The color engraving “Nebuchadnezzar” was made by an English artist, engraver and poet William Blake in 1795. Manual coloring, ink, watercolor were used. The work is filled with symbolism.
The plot is taken from the book of Prophet Daniel. The Babylonian king Nebuchadnezzar built Babylon to the glory of his power and greatness. For vanity he was excommunicated from people, he ate grass, washed with dew. Hair grew like a lion’s, and nails like a bird’s.
The picture depicts exactly the moment when a person, in fact, has already lost its human form and began to turn into a beast. It is no coincidence that the pose of the hero of the engraving was chosen – he stands on all fours.
Just great is the work of light and shadow. Lower body, legs – dark, gloomy, are the embodiment of the bestial beginning. Muscle lines, dark dips on the torso and hips complement this impression. At some point, the viewer’s imagination turns them into wool. Huge sharp eerie nails highlighted on the feet emphasize the rapacity and non-human essence. Lit only the head, upper body and toenails. Perhaps the bright head and hands symbolize the human beginning.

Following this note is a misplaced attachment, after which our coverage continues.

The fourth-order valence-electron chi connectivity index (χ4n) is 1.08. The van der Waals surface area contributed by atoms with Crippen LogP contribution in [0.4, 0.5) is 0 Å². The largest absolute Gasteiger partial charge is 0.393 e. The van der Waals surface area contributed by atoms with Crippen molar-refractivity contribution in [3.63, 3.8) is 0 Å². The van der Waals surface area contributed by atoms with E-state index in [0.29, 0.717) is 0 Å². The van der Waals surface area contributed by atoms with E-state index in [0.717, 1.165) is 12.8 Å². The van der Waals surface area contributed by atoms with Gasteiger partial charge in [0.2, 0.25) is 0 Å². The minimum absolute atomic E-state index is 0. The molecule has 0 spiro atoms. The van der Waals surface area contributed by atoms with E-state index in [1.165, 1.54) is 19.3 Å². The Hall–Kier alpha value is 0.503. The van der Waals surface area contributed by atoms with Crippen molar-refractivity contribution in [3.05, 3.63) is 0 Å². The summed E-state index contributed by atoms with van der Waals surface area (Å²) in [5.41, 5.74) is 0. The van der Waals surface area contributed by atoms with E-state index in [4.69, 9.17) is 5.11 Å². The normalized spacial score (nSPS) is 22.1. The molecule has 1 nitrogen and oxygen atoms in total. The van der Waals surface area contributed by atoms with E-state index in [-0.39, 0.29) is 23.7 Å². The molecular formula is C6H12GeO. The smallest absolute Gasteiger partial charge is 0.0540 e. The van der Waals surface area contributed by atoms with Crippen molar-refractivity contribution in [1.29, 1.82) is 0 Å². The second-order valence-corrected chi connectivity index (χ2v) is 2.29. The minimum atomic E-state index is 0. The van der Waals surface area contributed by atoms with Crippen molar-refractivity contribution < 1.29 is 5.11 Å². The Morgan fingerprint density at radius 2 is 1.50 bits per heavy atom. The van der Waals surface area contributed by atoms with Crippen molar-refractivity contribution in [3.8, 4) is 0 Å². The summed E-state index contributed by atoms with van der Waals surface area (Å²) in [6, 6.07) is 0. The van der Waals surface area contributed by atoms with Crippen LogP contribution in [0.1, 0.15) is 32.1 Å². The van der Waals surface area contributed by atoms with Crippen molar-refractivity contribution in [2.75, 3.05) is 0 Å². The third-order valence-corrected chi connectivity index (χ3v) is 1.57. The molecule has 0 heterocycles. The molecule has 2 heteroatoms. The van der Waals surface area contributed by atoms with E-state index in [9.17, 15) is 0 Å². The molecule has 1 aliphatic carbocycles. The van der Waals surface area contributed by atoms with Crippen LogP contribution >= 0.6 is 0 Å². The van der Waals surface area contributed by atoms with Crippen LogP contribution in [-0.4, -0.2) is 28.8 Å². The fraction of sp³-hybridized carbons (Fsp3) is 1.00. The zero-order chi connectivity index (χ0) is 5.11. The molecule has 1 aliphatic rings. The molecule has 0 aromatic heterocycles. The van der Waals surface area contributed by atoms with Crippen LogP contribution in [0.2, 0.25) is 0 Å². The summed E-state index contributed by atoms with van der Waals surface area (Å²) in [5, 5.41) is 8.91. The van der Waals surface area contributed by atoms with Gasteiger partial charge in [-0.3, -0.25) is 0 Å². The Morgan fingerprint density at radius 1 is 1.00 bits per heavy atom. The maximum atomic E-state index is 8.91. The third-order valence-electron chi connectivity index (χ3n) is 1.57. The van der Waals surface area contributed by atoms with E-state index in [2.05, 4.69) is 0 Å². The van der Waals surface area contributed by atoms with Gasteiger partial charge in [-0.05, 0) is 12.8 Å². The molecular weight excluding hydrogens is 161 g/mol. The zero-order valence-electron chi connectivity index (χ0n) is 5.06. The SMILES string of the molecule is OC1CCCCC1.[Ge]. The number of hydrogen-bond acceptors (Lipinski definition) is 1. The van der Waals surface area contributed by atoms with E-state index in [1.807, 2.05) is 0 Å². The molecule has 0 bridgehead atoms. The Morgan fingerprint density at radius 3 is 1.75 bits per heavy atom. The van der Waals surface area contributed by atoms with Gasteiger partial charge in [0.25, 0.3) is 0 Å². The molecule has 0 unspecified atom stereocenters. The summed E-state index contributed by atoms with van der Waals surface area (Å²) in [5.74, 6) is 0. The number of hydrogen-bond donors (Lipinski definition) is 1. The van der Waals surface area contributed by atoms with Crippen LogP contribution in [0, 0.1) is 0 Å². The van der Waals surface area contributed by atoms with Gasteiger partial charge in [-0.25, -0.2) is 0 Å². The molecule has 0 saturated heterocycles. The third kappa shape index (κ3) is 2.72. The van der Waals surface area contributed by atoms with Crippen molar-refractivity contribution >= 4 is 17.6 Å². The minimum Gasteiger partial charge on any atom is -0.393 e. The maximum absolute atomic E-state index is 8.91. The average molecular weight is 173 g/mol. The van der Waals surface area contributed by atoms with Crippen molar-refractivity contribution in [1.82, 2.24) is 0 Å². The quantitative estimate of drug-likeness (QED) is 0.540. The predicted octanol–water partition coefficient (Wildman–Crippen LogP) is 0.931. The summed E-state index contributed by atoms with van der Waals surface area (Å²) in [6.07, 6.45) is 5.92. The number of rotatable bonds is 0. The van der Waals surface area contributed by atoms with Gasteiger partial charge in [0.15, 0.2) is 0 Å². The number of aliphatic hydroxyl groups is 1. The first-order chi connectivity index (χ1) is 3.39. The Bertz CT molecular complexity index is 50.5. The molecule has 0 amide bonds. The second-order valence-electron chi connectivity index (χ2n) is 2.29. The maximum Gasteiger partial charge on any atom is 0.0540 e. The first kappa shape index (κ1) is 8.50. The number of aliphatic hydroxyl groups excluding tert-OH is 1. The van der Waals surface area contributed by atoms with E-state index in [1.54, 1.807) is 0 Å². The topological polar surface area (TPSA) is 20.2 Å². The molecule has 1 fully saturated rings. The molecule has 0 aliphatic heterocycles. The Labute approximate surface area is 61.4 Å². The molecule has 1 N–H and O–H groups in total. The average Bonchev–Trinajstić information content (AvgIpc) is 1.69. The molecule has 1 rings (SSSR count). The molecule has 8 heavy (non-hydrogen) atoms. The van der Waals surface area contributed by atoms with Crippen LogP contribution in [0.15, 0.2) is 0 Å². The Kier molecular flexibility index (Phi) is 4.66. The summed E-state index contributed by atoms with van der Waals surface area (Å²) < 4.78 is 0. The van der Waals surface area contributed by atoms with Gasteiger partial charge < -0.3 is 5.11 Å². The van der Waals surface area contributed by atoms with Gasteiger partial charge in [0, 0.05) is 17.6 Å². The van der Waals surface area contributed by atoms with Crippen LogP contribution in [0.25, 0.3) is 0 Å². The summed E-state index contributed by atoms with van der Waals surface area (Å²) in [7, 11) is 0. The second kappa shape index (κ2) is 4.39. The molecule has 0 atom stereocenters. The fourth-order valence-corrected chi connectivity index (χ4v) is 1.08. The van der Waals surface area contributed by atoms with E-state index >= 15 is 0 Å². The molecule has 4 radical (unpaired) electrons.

However, the thought about this disappears as quickly as it appears – it is obvious that the hero’s face loses its former appearance. Insane, full of horror eyes, half-open mouth, a huge mane crosses the expectation of rationality, dignity and respect. In the figure there was not a trace of the vanity and pride of the former king.
It is worth paying attention to the study of the breast. The contours of the muscles resemble a hauberk, tightly clutching the chest, depriving the freedom of breath and a heart in a vice.
For the work is not accidentally chosen engraving. It allows you to achieve three-dimensional image, sharpness and clarity of lines. The composition encourages the viewer to explore every corner of the picture, but his eyes constantly return to his eyes, as if relating to the insane look, as with the center of the plot, everything that is depicted in the engraving.
Work is stored in the Tate Gallery, London.